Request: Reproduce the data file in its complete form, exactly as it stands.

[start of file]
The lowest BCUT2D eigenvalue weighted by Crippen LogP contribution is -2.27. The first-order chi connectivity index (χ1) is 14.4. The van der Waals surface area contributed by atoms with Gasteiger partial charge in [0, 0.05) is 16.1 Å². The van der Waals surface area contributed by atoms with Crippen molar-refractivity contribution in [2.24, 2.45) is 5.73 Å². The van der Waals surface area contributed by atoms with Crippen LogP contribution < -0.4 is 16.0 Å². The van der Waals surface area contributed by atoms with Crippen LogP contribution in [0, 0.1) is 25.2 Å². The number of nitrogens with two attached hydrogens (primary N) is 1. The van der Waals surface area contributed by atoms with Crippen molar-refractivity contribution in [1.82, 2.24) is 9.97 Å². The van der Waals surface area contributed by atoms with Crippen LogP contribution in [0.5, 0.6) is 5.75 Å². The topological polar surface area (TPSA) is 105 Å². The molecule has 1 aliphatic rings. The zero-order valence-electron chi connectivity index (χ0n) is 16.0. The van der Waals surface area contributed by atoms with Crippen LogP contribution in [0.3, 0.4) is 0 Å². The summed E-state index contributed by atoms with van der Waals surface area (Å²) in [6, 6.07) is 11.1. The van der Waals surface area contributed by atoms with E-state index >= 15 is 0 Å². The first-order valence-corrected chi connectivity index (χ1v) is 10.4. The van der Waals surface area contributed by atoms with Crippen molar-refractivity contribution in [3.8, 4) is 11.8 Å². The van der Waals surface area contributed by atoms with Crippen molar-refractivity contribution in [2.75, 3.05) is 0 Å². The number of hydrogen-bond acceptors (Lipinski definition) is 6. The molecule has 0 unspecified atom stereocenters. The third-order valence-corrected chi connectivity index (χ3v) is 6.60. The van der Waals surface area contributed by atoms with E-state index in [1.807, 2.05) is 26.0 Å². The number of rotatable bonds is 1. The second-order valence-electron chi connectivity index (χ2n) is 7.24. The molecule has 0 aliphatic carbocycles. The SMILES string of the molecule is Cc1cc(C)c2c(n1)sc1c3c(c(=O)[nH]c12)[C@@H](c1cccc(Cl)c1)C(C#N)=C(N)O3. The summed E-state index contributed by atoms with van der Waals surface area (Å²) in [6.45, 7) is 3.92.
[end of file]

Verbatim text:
The lowest BCUT2D eigenvalue weighted by Crippen LogP contribution is -2.27. The first-order chi connectivity index (χ1) is 14.4. The van der Waals surface area contributed by atoms with Gasteiger partial charge in [0, 0.05) is 16.1 Å². The van der Waals surface area contributed by atoms with Crippen molar-refractivity contribution in [2.24, 2.45) is 5.73 Å². The van der Waals surface area contributed by atoms with Crippen LogP contribution < -0.4 is 16.0 Å². The van der Waals surface area contributed by atoms with Crippen LogP contribution in [0, 0.1) is 25.2 Å². The number of nitrogens with two attached hydrogens (primary N) is 1. The van der Waals surface area contributed by atoms with Crippen molar-refractivity contribution in [1.82, 2.24) is 9.97 Å². The van der Waals surface area contributed by atoms with Crippen LogP contribution in [0.5, 0.6) is 5.75 Å². The topological polar surface area (TPSA) is 105 Å². The molecule has 1 aliphatic rings. The zero-order valence-electron chi connectivity index (χ0n) is 16.0. The van der Waals surface area contributed by atoms with Crippen LogP contribution in [0.3, 0.4) is 0 Å². The summed E-state index contributed by atoms with van der Waals surface area (Å²) in [6, 6.07) is 11.1. The van der Waals surface area contributed by atoms with E-state index >= 15 is 0 Å². The first-order valence-corrected chi connectivity index (χ1v) is 10.4. The van der Waals surface area contributed by atoms with Crippen molar-refractivity contribution in [3.8, 4) is 11.8 Å². The van der Waals surface area contributed by atoms with Crippen molar-refractivity contribution in [2.75, 3.05) is 0 Å². The number of hydrogen-bond acceptors (Lipinski definition) is 6. The molecule has 0 unspecified atom stereocenters. The third-order valence-corrected chi connectivity index (χ3v) is 6.60. The van der Waals surface area contributed by atoms with E-state index in [1.807, 2.05) is 26.0 Å². The number of rotatable bonds is 1. The second-order valence-electron chi connectivity index (χ2n) is 7.24. The molecule has 0 aliphatic carbocycles. The SMILES string of the molecule is Cc1cc(C)c2c(n1)sc1c3c(c(=O)[nH]c12)[C@@H](c1cccc(Cl)c1)C(C#N)=C(N)O3. The summed E-state index contributed by atoms with van der Waals surface area (Å²) in [6.45, 7) is 3.92.